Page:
Foresight for Ukraine Crisis, Trends in Government and Society, and more

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Volume 8,
Number 4
March 27, 2022

Foresight Resources for the Crisis in Ukraine

As Russia’s war in Ukraine enters a second month, futurists have offered foresight resources including scenarios, causal-layered analysis, and a potential outcome map and source links:

Ukraine/Russia Crisis: Sunflower-led, Global Paradigm Change! is Shaping Tomorrow’s continuously updated report compiled by the firm’s robot, Athena, and incorporating Causal-Layered Analysis from futurist scholar Sohail Inayatullah. The scenarios outlined are
- New Normal: “A Bifurcated World.” Russia becomes an almost global pariah as business, investment, travel is shunned.
- Growth: “Security Rules!” Security innovation accelerates, including militarization of space.
- Transformation: “Geopolitical Darwinism.” Russia defeated; NATO becomes more offensive; oligarchs’ assets sold to rebuild Ukraine.
- Collapse: “Hell in a handbasket.” Global food crisis; cyberattacks on vital systems; more former Soviet countries invaded.

Four simple alternative futures outlined by Inayatullah and Ivana Milojevic with succinct metaphors are
- World War III, “Everything goes hot”
- The new Marshall Plan, “Russia comes in from the cold”
- Conflict contained to Ukraine, “Long and slow decay”
- Conflict transformation, “Gaia needs Laws.”

“War in Ukraine: Economic Effects is an outcome map drawn by Foresight Alliance partner and founder Josh Calder, with extensive sources included. Among the possible effects to consider are agricultural disruptions leading to higher food prices, resulting in instability in many poorer countries.

Trends for Government and Society

The U.S. Government Accountability Office has released its latest report on trends affecting government and society. The report is updated every four years, with input from its Center for Strategic Foresight, as a strategic plan for lawmakers. The dozen key trends identified in the current report are:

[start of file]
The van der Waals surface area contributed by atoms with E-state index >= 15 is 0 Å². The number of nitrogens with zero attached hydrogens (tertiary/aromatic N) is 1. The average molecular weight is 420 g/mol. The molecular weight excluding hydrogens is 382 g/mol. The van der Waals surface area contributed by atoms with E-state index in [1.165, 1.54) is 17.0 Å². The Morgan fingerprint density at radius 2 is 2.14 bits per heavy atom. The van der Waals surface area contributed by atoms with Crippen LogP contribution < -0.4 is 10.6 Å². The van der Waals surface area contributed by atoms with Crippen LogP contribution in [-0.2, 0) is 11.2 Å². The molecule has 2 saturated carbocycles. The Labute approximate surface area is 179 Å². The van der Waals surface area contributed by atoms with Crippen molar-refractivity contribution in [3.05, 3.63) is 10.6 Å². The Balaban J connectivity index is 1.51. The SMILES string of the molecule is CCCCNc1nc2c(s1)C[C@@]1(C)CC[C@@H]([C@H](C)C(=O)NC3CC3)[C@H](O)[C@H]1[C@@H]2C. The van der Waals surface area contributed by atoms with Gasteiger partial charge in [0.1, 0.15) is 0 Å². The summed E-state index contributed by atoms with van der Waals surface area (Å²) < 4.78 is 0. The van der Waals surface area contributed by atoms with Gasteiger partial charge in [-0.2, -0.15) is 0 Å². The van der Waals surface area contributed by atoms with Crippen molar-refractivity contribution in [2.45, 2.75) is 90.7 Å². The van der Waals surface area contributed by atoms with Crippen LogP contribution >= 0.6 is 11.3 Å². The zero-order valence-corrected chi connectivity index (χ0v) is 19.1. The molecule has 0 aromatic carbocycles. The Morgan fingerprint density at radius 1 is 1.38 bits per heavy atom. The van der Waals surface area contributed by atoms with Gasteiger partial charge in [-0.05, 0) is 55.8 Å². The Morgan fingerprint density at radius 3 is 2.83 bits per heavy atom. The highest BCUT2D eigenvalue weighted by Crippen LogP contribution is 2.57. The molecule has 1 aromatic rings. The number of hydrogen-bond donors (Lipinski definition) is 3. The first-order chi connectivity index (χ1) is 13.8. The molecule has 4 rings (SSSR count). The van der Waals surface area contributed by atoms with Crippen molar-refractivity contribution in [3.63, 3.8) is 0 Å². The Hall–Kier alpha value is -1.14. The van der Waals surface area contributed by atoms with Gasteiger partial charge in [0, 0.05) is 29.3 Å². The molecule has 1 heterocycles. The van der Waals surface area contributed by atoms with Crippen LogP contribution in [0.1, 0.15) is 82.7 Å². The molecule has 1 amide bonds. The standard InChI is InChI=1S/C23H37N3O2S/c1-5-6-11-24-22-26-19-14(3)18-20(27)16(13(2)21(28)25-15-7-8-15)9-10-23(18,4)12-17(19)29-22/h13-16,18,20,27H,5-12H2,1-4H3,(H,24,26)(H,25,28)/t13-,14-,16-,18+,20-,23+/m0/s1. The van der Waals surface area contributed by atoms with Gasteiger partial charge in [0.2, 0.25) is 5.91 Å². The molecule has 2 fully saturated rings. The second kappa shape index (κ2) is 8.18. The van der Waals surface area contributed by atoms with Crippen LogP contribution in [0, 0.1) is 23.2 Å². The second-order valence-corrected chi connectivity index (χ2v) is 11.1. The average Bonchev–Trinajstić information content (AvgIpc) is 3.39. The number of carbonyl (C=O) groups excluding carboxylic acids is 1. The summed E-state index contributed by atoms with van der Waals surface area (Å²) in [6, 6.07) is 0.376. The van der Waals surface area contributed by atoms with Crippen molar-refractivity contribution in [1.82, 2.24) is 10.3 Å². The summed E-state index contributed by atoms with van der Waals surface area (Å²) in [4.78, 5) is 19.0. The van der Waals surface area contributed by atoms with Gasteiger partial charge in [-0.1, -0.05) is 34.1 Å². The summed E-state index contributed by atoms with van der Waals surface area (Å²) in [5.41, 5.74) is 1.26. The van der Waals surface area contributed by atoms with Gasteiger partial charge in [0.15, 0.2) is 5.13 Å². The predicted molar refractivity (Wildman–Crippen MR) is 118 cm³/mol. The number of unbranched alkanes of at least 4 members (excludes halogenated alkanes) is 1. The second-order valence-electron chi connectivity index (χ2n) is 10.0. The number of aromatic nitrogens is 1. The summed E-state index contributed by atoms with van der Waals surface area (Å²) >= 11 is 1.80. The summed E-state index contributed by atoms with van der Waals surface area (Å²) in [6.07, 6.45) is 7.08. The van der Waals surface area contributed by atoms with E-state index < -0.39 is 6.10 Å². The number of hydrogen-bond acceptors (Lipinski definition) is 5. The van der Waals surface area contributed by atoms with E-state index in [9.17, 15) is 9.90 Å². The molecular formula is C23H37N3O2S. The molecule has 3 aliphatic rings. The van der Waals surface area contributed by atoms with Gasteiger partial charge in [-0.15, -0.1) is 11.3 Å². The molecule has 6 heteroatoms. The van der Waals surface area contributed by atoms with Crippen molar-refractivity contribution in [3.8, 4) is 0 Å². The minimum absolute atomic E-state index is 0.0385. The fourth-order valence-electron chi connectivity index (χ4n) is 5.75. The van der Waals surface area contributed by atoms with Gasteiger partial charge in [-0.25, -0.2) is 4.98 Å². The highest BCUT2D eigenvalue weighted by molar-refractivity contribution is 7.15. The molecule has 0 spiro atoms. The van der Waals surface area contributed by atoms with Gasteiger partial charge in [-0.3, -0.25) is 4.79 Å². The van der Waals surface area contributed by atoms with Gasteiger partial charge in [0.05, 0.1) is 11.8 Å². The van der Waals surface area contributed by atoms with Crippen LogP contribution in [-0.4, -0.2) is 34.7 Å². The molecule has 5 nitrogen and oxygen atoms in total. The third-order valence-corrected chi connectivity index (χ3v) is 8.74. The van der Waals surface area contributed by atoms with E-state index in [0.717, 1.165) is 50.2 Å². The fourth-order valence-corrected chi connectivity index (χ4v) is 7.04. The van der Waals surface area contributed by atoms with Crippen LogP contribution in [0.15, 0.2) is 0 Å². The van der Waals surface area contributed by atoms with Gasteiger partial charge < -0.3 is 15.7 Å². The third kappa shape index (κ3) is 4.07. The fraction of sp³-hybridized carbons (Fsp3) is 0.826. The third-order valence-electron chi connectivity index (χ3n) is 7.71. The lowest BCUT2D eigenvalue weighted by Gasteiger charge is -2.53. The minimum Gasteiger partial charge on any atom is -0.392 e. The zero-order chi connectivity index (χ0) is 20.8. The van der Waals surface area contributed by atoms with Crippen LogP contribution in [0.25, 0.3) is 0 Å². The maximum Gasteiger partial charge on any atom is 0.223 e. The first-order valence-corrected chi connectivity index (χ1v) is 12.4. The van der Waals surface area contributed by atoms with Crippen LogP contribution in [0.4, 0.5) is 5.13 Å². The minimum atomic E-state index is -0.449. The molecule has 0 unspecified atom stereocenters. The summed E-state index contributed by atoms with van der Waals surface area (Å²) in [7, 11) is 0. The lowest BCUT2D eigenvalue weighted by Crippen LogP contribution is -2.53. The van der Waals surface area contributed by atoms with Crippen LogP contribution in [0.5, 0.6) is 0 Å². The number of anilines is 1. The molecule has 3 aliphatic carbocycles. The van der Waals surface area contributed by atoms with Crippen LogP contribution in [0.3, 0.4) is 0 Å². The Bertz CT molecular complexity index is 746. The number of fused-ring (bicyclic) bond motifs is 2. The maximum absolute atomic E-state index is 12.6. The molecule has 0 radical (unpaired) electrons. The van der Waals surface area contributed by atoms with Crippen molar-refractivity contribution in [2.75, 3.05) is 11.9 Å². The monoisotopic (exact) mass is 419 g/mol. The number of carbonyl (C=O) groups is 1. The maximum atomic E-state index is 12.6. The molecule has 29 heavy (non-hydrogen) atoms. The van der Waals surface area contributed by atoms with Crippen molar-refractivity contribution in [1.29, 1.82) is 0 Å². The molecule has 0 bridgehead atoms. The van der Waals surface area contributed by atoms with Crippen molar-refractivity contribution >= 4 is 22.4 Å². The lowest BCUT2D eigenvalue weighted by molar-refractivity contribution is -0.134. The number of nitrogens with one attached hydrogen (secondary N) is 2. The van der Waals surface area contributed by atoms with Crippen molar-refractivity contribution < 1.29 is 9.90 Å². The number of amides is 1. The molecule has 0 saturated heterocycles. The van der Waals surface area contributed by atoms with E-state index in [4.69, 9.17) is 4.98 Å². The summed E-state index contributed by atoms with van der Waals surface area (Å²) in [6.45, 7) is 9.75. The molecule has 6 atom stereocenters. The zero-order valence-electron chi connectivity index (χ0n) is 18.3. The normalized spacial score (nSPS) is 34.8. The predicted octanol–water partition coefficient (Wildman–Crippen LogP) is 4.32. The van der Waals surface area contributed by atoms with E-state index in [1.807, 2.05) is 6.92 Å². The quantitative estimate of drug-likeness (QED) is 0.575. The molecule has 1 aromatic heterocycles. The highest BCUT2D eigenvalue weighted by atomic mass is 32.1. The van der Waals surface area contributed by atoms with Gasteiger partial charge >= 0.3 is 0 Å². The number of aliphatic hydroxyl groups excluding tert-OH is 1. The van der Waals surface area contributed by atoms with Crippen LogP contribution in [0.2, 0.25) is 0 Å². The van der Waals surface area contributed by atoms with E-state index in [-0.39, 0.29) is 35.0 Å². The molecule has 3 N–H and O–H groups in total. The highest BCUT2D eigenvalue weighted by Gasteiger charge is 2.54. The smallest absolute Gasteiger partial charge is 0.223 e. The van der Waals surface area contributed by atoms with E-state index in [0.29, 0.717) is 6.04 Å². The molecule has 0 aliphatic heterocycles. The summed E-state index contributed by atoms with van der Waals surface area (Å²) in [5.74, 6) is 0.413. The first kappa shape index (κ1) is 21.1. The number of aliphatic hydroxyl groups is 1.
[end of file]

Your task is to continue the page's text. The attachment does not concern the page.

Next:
- National security threats, such as a rise in violent extremism tied to conspiracy theories and misinformation.
- The increasing federal debt, which makes a fiscal crisis more likely.
- Potentially catastrophic biological incidents, including the need for a more resilient medical supply chain.
- Racial and ethnic disparities in society, from housing and health to access to voting.
- Declining public investment in science and technology R&D.
- Society’s increasing reliance on digital technology and potential vulnerability to cybercrime and other security issues.
- Changes to the U.S. workforce due to new technologies.
- Disruptions to the global supply chain due to the pandemic, trade war, and other global crises.
- Opportunities and challenges from increased use of online learning and technology in education.
- Evolving health technologies such as artificial intelligence, which could yield efficiencies but raise privacy concerns.
- Ensuring availability of critical natural resources amid an increasingly stressed environment.
- Increasing use of space for national security, commercial, and human exploration.

View report’s introductory video here
ReadTrends Affecting Government and Society: GAO Strategic Plan 2022-2027” (March 15, 2022)

Report: Americans Are Cautious About AI, Human Enhancement

Americans are concerned about the implications of advances in artificial intelligence and human enhancement technologies, according to a new report from Pew Research Center. However, Americans' views are largely tied to how the technologies would be used and to what constraints would be in place.

Facial recognition by law enforcement, driverless passenger vehicles, and gene editing were among the technologies Pew explored in a survey last November of 10,260 U.S. adults. More respondents viewed facial recognition positively when it is used to reduce crime, but more saw driverless cars as a bad rather than a good idea. And many expressed doubt that human enhancement technologies will make life better and that they lead to greater social inequality.